Uintah and Ouray Ute Tribe (Northern Ute)
Ute Tribe Fish and Wildlife Department
P.O. Box 190,F
Fort Duchesne UT 84026
The Ute Tribe Fish and Wildlife Department cooperatively manages over 4 million acres of natural resources in the Uintah Basin. In addition to conservation of native species, endangered species, game species and preservation of habitat the Fish and Wildlife Department offers various sporting opportunities to both tribal and non-tribal members.
Each year, the Fish and Wildlife Department makes available big game, waterfowl, upland game, fishing, camping and boating permits to non-tribal members throughout the reservation.
Non-member fishing and camping permits are available through the Fish and Wildlife Division Fisheries Department and at the Ute Plaza Grocery Store, located at 7750 E. US HWY 40, Ft. Duchesne, Utah 84026. (435) 722-3282.
Upper Colorado Endangered Fish Recovery Program
To help protect the habitat for the federally listed endangered fish species that occur on the Uintah and Ouray Reservation, the Ute Tribe Fisheries Department has coordinated conservation projects with the U.S. Fish and Wildlife Service. The primary project is non-native fish removal of the Duchesne River. Fish species that have been introduced into the upper Colorado River watershed have contributed, through predation and competition, to the decline of native fish populations. By removing and/or relocating non-native species, habitat for the endangered species on the Uintah and Ouray may be conserved, and may ensure successful spawning, rearing, and persistence of these species.
On the Uintah and Ouray reservation, two endangered species occur. Populations of Colorado Pikeminnow, and Razorback Sucker have been observed in the Green, White, and Duchesne Rivers. The Ute Tribe F&WD will continue to contribute to the recovery of these species and is scheduled for recovery projects in the field year 2006.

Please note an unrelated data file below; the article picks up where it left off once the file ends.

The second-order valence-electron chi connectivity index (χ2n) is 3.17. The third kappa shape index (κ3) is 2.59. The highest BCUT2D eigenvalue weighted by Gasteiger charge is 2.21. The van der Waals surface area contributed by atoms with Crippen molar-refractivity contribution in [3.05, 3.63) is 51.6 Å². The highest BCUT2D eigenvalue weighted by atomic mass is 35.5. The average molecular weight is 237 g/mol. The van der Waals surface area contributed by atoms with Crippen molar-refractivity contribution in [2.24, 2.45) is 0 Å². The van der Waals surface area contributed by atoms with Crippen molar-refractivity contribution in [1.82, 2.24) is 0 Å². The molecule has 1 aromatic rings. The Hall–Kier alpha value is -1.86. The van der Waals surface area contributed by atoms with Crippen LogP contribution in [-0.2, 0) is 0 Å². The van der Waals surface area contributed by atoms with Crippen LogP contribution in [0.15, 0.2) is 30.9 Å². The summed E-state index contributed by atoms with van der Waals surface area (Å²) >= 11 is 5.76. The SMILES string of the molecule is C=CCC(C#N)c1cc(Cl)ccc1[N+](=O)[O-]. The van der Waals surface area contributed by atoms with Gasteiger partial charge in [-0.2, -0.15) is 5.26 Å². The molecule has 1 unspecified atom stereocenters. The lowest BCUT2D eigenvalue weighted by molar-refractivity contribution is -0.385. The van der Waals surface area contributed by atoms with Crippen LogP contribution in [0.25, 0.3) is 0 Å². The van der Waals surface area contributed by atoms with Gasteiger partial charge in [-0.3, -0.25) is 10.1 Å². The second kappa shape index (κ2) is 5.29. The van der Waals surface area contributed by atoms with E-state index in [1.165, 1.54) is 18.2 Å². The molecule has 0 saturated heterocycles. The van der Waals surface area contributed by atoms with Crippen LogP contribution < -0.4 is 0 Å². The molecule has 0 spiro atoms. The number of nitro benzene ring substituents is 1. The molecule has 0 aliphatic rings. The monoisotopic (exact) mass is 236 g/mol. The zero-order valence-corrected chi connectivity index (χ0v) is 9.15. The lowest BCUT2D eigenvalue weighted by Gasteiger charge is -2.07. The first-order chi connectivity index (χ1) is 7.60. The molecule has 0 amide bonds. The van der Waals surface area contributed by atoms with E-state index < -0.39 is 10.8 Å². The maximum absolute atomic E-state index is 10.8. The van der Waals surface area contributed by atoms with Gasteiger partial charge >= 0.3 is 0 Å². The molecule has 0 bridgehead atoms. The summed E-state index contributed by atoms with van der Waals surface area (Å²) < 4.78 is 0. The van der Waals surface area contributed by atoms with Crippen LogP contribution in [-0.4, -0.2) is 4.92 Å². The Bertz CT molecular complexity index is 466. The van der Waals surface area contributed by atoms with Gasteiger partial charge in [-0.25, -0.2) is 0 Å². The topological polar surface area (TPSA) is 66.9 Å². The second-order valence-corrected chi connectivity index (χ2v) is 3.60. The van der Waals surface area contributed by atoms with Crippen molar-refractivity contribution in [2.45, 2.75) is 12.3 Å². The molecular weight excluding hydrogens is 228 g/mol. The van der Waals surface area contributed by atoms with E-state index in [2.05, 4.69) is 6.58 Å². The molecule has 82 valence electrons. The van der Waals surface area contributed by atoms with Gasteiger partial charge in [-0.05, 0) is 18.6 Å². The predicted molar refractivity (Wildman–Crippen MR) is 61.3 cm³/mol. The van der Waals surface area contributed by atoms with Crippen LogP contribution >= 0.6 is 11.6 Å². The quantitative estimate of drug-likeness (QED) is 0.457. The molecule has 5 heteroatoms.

3 Species of Utah Conservation Program
Three declining fish species that are native to the Upper Green River Drainage and occupy the Uintah and Ouray Reservation are Flannelmouth Sucker, Bluehead Sucker, and Roundtail Chub. The State of Utah has designated these fish as Species of Special Concern in the State of Utah. The Ute Tribe F&WD has and will continue to coordinate monitoring and conservation projects in conjunction with Utah Division of Wildlife Resources (UDWR) to manage these vulnerable fish species.
The Ute Tribe Fish and Wildlife Department participates with the UDWR in Monitoring and Population Assessments on the Upper Duchesne River and it's associated tributaries. The F&WD will continue involvement in the effort to conserve the "Three Fish Species of Utah".
Colorado River Cutthroat Trout Project
The UIT F&WD has developed a Colorado River Cutthroat Trout (CRCT) conservation project for the Uintah and Ouray Indian Reservation. CRCT are endemic to the upper Green River watershed, and are the only cutthroat trout species native to the Uintah and Ouray reservation. The F&WD has identified six candidate sites for CRCT rehabilitation. Preliminary habitat and population assessments have been conducted at each location to identify feasible locations for implementing the project. Two sites have been selected for active management, and in field year 2006 prescriptions and habitat enhancement will begin.
In support of this project the F&WD is developing a hatchery project with the Utah Reclamation, Mitigation, and Conservation Commission (URMCC). A percentage of the hatchery production will be dedicated to raising tribal Colorado River Cutthroat Trout for tribal fisheries.
Education and Outreach
The Ute Tribe F&WD has obtained an endangered species permit to exhibit the endangered fish, Colorado Pikeminnow and Razorback Sucker. These fish will be housed at the tribal F&WD offices, and used in conjunction with an interpretive program that will be developed for the tribal high school. Uintah River High School biology students will help in raising these fish to stocking size; at which point, students will help to release the fish into their native habitat. This activity will be accompanied by learning workshops which will educate the students on the importance of the endangered fish, biological diversity, and ecosystem management.
In addition, similar interpretive programs will also be developed for the students on Colorado River Cutthroat Trout, and the tribal hatchery that is in development to support the CRCT project. This educational outreach will be a continually developing program for native fish species that will be supported by the evolution of all the conservation projects of the Ute Tribe, Fish and Wildlife Department.